Things like cash register rolls can pile up quickly, so find a system that works for you to keep these and other documents in order. You’ll thank yourself come tax time, especially if the CRA asks to see them!

Make sure to keep separate records of income from any source apart from your regular work. Income from any of the following must also be reported:

  • Property
  • Investments
  • Taxable capital gains
  • Estates
  • Trusts
  • Employment
  • Pensions
business calculating self-employment taxes

How to calculate self-employment income tax in 2019

Let’s turn to the CRA Form T2125, Statement of Business or Professional Activities to see how to calculate your self-employment income tax.

Check out marketing expert Michelle Mire’s tips on small business deductions for both the US and Canada. Mire’s research reveals that nearly all small business owners experience “stress and frustration associated with filing and completing federal taxes.” So remember to take breaks!

On Form T2125 you’ll be able to enter your business income and add up expenses. Current versions of the form include a section called “Internet business activities.” You can list up to five websites you use to earn income, and the percentage of income you earn online.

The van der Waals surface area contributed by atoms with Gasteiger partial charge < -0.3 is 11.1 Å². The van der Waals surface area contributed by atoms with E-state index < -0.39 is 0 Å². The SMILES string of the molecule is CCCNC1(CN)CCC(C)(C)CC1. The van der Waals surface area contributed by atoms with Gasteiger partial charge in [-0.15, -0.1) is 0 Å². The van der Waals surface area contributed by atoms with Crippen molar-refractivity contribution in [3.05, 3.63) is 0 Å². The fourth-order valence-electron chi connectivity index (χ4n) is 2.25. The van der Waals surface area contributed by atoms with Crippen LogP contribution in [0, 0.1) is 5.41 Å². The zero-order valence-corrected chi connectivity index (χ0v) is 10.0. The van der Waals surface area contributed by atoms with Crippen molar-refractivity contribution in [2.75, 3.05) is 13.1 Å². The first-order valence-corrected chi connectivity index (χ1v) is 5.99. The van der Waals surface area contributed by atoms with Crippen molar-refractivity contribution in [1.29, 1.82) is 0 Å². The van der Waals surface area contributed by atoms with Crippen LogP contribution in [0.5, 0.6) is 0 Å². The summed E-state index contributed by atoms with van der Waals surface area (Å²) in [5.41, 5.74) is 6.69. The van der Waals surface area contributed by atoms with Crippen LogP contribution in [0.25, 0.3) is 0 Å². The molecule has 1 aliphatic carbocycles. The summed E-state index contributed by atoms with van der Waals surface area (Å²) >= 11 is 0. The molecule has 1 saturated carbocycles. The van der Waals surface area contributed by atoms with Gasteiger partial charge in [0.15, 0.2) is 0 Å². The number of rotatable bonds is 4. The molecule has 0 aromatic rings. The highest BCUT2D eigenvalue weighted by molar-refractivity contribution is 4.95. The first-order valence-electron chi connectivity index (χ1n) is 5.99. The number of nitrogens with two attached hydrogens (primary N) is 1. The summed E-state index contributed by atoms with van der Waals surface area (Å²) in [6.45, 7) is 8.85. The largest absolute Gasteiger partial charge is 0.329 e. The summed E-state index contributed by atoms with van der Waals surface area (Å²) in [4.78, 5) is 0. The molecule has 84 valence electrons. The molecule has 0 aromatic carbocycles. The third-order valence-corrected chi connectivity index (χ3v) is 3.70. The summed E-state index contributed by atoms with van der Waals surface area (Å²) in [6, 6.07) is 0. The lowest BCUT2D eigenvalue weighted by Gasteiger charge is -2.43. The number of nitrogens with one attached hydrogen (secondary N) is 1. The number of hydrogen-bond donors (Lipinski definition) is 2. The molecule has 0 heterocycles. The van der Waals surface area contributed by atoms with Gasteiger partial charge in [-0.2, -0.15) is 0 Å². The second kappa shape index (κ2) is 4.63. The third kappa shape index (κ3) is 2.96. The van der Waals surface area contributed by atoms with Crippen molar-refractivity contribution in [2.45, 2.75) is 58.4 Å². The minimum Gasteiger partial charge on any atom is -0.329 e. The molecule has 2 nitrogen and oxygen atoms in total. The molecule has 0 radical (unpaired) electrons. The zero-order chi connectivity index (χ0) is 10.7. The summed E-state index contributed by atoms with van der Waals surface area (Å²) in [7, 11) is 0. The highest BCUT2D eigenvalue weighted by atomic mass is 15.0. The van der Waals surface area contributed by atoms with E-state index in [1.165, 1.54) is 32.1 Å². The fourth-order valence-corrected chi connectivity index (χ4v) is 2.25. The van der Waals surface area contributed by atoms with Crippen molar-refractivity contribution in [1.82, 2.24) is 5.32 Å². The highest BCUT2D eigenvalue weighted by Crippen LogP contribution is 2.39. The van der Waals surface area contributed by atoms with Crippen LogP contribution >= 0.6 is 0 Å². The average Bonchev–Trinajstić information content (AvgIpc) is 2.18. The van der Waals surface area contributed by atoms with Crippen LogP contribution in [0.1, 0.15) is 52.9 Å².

The next few sections are for business and/or professional income. If you earn both professional and business income, you need to fill out a separate T2125 form for each. Otherwise, just fill in the section(s) that apply to you, and leave the other one(s) blank.

Form T2125: Parts 4, 5, 6 and 7

In Part 4, calculate your “Net income (loss) before adjustments” by applying the following eligible deductions to your gross business or professional income. Recall that you may only use the business portion of expenses.

  • Advertising
  • Meals and entertainment
  • Bad debts
  • Insurance
  • Interest and bank charges
  • Business taxes, licences, and memberships
  • Office expenses
  • Office stationery and supplies
  • Professional fees (including legal and accounting fees)
  • Management and administration fees
  • Rent
  • Repairs and maintenance
  • Salaries, wages, and benefits (including employer’s contributions)
  • Property taxes
  • Travel expenses
  • Utilities
  • Fuel costs (except for motor vehicles)
  • Delivery, freight, and express
  • Motor vehicle expenses (not including CCA)
  • Capital cost allowance (CCA)
  • Any other specified expenses

Reporting partnership income